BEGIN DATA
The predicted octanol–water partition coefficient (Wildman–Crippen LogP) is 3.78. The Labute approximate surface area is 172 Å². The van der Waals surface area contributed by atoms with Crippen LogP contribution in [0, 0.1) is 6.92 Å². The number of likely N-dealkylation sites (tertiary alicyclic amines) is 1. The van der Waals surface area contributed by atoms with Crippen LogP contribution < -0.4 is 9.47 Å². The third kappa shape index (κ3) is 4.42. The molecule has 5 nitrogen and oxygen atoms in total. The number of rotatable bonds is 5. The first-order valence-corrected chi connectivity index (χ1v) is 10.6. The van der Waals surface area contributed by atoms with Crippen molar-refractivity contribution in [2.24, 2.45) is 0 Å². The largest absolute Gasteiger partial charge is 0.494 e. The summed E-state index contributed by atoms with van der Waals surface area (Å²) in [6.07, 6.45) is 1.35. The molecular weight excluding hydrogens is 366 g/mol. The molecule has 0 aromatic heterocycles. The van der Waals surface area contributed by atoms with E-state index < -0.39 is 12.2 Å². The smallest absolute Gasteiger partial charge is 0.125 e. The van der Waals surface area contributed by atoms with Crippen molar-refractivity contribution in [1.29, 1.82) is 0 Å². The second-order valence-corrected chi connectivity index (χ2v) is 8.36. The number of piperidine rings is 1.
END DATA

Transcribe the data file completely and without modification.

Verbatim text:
The predicted octanol–water partition coefficient (Wildman–Crippen LogP) is 3.78. The Labute approximate surface area is 172 Å². The van der Waals surface area contributed by atoms with Crippen LogP contribution in [0, 0.1) is 6.92 Å². The number of likely N-dealkylation sites (tertiary alicyclic amines) is 1. The van der Waals surface area contributed by atoms with Crippen LogP contribution < -0.4 is 9.47 Å². The third kappa shape index (κ3) is 4.42. The molecule has 5 nitrogen and oxygen atoms in total. The number of rotatable bonds is 5. The first-order valence-corrected chi connectivity index (χ1v) is 10.6. The van der Waals surface area contributed by atoms with Crippen molar-refractivity contribution in [2.24, 2.45) is 0 Å². The largest absolute Gasteiger partial charge is 0.494 e. The summed E-state index contributed by atoms with van der Waals surface area (Å²) in [6.07, 6.45) is 1.35. The molecular weight excluding hydrogens is 366 g/mol. The molecule has 0 aromatic heterocycles. The van der Waals surface area contributed by atoms with E-state index < -0.39 is 12.2 Å². The smallest absolute Gasteiger partial charge is 0.125 e. The van der Waals surface area contributed by atoms with Crippen molar-refractivity contribution in [1.29, 1.82) is 0 Å². The second-order valence-corrected chi connectivity index (χ2v) is 8.36. The number of piperidine rings is 1.